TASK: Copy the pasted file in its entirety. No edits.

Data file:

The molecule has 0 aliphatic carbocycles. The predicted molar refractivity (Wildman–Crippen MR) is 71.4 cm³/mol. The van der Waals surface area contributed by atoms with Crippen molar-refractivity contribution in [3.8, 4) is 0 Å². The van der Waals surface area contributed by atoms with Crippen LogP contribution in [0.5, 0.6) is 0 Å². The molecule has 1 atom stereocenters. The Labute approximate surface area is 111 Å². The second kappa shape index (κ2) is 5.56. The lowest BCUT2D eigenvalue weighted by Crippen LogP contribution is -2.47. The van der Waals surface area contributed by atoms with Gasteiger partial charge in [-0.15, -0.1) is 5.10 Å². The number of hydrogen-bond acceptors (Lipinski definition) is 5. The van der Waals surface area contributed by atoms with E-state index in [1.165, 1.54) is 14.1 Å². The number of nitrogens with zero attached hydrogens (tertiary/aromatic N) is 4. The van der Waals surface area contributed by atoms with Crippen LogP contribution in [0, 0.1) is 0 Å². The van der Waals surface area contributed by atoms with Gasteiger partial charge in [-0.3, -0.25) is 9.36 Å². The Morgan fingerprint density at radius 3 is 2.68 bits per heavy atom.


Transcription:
The molecule has 0 aliphatic carbocycles. The predicted molar refractivity (Wildman–Crippen MR) is 71.4 cm³/mol. The van der Waals surface area contributed by atoms with Crippen molar-refractivity contribution in [3.8, 4) is 0 Å². The van der Waals surface area contributed by atoms with Crippen LogP contribution in [0.5, 0.6) is 0 Å². The molecule has 1 atom stereocenters. The Labute approximate surface area is 111 Å². The second kappa shape index (κ2) is 5.56. The lowest BCUT2D eigenvalue weighted by Crippen LogP contribution is -2.47. The van der Waals surface area contributed by atoms with Gasteiger partial charge in [-0.15, -0.1) is 5.10 Å². The number of hydrogen-bond acceptors (Lipinski definition) is 5. The van der Waals surface area contributed by atoms with E-state index in [1.165, 1.54) is 14.1 Å². The number of nitrogens with zero attached hydrogens (tertiary/aromatic N) is 4. The van der Waals surface area contributed by atoms with Crippen LogP contribution in [0, 0.1) is 0 Å². The van der Waals surface area contributed by atoms with Gasteiger partial charge in [-0.3, -0.25) is 9.36 Å². The Morgan fingerprint density at radius 3 is 2.68 bits per heavy atom.